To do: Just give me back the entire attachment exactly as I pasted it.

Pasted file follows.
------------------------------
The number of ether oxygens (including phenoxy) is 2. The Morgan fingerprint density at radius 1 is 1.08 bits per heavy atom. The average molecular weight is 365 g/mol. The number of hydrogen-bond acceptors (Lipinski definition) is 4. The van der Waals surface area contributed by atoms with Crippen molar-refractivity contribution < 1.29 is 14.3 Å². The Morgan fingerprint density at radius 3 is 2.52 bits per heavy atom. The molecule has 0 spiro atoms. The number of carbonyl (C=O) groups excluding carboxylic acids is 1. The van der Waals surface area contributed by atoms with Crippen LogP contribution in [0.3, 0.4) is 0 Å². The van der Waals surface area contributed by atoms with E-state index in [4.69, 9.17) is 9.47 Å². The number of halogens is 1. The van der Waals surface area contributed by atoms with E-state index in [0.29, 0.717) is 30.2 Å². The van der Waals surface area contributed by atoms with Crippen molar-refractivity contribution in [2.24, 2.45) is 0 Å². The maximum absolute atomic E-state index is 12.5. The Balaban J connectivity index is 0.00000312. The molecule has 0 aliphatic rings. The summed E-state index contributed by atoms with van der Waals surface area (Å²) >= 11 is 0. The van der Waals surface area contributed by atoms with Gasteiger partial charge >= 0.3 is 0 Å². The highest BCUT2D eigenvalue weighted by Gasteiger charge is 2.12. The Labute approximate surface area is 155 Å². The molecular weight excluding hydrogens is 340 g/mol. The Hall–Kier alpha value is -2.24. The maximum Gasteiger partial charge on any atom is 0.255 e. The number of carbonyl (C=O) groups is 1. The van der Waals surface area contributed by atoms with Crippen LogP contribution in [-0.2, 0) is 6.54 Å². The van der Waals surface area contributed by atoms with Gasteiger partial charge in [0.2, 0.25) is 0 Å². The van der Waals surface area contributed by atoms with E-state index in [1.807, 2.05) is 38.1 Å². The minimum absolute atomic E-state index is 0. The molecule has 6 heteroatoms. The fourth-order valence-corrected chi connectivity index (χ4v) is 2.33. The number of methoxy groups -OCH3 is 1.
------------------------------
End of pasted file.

The number of ether oxygens (including phenoxy) is 2. The Morgan fingerprint density at radius 1 is 1.08 bits per heavy atom. The average molecular weight is 365 g/mol. The number of hydrogen-bond acceptors (Lipinski definition) is 4. The van der Waals surface area contributed by atoms with Crippen molar-refractivity contribution < 1.29 is 14.3 Å². The Morgan fingerprint density at radius 3 is 2.52 bits per heavy atom. The molecule has 0 spiro atoms. The number of carbonyl (C=O) groups excluding carboxylic acids is 1. The van der Waals surface area contributed by atoms with Crippen LogP contribution in [0.3, 0.4) is 0 Å². The van der Waals surface area contributed by atoms with E-state index in [4.69, 9.17) is 9.47 Å². The number of halogens is 1. The van der Waals surface area contributed by atoms with E-state index in [0.29, 0.717) is 30.2 Å². The van der Waals surface area contributed by atoms with Crippen molar-refractivity contribution in [2.24, 2.45) is 0 Å². The maximum absolute atomic E-state index is 12.5. The Balaban J connectivity index is 0.00000312. The molecule has 0 aliphatic rings. The summed E-state index contributed by atoms with van der Waals surface area (Å²) >= 11 is 0. The van der Waals surface area contributed by atoms with Gasteiger partial charge >= 0.3 is 0 Å². The highest BCUT2D eigenvalue weighted by Gasteiger charge is 2.12. The Labute approximate surface area is 155 Å². The molecular weight excluding hydrogens is 340 g/mol. The Hall–Kier alpha value is -2.24. The maximum Gasteiger partial charge on any atom is 0.255 e. The number of carbonyl (C=O) groups is 1. The van der Waals surface area contributed by atoms with Crippen LogP contribution in [-0.2, 0) is 6.54 Å². The van der Waals surface area contributed by atoms with Gasteiger partial charge in [0.2, 0.25) is 0 Å². The van der Waals surface area contributed by atoms with E-state index in [1.807, 2.05) is 38.1 Å². The minimum absolute atomic E-state index is 0. The molecule has 6 heteroatoms. The fourth-order valence-corrected chi connectivity index (χ4v) is 2.33. The number of methoxy groups -OCH3 is 1.